For a long time, I have considered the BOJ quantitive easing policy, the US corporate bond market and volatility selling markets as unsustainable, but with little idea of what the catalyst would be for these markets to unwind. This change in Chinese currency policy could be a catalyst for change.

Well, as we have said for the past 3 years, it is the world’s most bearish fund for a reason, and not just before of its gross and net short exposure of -135.5 and -44.3%, respectively.

Clark’s latest full letter is below:

Your fund lost 6.87% last month. Losses came from the long book and currency book.

I had thought the big consensus trade in the market was short bonds, and I had moved the fund to be largely neutral with respect to bond yields. To offset our short REIT and Pharma positions which do well with lower yields, I had taken a long bond position and short financial position (financials tend to do badly when bond yields fall). However, it seems the larger consensus position in the market is to be short US dollar. More dovish than expected messages from the European Central Bank (ECB) and Bank of Japan (BOJ) led to a surge in the value of the dollar against all currencies. As the fund strategy has been built around flows into the US reversing and creating a weak dollar, our long book suffered without commensurate gain from a short book.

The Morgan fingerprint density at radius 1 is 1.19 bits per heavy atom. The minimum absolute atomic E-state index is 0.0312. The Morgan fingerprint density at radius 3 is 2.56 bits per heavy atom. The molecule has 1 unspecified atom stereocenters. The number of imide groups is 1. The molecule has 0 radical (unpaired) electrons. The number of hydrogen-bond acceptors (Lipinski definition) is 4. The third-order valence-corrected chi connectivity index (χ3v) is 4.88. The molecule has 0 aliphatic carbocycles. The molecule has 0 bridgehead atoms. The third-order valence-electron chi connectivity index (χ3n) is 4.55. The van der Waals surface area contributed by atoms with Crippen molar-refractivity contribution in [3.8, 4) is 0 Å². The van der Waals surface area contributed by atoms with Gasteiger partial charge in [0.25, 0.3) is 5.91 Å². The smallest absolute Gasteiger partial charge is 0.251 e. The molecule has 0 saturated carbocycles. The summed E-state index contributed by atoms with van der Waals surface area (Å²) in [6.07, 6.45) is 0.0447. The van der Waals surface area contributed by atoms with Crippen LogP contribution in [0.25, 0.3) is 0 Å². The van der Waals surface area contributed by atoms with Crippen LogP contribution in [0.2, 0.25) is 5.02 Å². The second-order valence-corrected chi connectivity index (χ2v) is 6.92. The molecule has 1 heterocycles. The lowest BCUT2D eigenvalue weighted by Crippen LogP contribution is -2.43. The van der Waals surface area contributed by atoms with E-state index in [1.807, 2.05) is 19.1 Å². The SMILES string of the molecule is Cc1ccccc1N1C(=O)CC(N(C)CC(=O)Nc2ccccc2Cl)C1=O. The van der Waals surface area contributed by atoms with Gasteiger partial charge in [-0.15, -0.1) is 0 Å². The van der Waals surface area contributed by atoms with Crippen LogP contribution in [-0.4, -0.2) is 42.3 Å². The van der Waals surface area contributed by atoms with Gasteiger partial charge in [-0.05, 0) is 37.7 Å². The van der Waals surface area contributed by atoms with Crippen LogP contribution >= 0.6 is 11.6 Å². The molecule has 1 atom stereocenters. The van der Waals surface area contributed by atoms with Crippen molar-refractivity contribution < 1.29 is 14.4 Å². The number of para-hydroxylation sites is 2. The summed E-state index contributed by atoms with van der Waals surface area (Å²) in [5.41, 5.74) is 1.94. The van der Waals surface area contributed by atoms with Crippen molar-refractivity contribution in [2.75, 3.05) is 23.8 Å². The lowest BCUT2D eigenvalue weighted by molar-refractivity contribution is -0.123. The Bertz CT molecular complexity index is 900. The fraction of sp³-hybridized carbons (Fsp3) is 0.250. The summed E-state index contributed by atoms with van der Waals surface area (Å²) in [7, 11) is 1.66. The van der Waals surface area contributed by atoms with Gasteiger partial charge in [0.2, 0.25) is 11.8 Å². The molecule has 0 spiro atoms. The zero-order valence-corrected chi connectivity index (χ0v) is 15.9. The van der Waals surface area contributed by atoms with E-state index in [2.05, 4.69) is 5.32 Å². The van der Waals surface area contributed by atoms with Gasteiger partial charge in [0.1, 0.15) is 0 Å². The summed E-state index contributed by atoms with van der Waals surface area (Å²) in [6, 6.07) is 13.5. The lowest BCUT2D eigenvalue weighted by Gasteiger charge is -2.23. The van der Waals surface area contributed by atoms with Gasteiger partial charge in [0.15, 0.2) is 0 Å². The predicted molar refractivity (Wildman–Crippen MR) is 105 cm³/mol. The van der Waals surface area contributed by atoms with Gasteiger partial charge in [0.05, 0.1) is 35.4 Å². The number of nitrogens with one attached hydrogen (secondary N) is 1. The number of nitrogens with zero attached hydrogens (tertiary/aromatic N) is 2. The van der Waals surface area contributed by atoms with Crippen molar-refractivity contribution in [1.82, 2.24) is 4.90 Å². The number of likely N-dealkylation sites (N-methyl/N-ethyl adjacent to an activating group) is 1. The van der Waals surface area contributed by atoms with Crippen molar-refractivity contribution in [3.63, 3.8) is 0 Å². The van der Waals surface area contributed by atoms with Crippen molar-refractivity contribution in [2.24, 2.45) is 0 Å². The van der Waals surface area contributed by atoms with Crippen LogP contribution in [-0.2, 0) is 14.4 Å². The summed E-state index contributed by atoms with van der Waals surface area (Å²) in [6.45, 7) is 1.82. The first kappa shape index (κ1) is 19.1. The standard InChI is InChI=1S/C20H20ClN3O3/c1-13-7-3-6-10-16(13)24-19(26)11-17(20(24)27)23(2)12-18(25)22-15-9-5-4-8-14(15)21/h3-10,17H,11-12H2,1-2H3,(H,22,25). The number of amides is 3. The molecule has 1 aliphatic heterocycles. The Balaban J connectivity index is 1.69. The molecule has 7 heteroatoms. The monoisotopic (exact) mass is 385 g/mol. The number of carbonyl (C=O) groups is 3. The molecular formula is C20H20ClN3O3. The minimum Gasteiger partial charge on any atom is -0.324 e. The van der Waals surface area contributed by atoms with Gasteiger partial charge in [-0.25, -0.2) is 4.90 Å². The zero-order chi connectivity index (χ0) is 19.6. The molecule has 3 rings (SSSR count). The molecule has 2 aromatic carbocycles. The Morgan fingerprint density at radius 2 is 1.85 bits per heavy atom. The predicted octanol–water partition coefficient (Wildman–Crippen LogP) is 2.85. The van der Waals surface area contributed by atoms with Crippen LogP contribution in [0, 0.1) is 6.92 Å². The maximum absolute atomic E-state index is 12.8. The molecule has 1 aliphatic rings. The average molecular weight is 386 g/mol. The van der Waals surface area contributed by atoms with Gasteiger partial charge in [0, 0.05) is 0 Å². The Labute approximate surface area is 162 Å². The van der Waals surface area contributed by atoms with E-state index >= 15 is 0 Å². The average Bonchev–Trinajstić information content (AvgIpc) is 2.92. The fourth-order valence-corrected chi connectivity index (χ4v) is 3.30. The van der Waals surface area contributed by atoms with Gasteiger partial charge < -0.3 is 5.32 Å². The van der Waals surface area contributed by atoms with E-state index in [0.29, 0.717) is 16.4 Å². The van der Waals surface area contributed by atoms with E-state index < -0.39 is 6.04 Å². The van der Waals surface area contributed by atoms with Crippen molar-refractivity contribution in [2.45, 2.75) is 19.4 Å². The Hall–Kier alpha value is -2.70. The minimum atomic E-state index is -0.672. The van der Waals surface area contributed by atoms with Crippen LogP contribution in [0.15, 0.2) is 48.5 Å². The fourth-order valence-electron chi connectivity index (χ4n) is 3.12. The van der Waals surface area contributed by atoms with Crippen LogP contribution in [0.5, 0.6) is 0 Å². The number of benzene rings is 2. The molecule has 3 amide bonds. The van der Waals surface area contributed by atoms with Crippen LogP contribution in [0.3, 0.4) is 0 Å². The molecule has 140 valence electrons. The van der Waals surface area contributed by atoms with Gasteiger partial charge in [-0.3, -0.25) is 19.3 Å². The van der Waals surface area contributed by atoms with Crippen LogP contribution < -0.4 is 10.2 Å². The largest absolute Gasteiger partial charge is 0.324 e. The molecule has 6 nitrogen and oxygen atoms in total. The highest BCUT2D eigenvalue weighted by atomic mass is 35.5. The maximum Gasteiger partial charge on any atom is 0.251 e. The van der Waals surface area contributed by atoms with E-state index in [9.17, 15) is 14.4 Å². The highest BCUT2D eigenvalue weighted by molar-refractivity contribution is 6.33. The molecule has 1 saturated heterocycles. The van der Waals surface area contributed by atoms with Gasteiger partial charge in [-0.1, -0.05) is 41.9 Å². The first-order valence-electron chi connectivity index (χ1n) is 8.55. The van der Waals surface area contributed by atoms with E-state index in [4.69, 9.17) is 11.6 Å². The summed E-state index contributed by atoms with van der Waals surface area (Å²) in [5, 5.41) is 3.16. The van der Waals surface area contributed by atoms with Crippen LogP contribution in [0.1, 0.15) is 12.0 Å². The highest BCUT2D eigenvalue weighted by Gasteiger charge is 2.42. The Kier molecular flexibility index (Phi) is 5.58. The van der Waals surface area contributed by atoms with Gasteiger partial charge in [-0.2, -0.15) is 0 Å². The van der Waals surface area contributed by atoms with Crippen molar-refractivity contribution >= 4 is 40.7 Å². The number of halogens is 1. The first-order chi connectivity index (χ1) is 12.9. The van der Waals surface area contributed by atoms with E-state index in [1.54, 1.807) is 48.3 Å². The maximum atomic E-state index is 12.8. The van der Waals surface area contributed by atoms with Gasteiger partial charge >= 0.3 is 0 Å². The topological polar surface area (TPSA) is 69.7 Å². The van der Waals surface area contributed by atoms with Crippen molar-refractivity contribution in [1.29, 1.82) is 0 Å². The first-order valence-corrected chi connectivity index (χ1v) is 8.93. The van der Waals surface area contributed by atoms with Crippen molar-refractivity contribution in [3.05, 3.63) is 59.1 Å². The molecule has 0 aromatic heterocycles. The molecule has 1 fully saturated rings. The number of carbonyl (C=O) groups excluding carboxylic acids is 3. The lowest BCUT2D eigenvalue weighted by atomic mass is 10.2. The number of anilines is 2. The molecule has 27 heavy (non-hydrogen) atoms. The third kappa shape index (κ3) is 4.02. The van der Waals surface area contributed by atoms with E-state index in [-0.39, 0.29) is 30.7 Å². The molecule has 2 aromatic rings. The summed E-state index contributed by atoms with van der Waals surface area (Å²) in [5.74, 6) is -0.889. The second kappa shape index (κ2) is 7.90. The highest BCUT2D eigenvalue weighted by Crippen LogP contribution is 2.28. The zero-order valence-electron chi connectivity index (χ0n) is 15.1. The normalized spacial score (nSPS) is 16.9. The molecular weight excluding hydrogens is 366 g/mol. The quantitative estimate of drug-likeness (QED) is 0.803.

With the dollar rally, markets have taken to punishing emerging market assets. Emerging markets certainly were weak during the 2013 taper tantrum, and the Chinese devaluation of 2015, so selling these assets during a dollar rally is perfectly logical. However, the differences between 2013, 2015 and today are profound, particularly for the mining sector. June saw new cycle highs for thermal coal and dry bulk shipping prices. We have also seen Chinese steel output rise to new all-time highs, at the same time Chinese domestic iron ore output has been reduced, which has led to rising imports. Major miners continue to cut capex and repay debt. Indian commodity demand continues to rise. Indian billionaire, Anil Agarwal, has looked to buy minorities out of his listed mining company, and try a buy the assets of Anglo American, as market valuations are very cheap despite an improving outlook.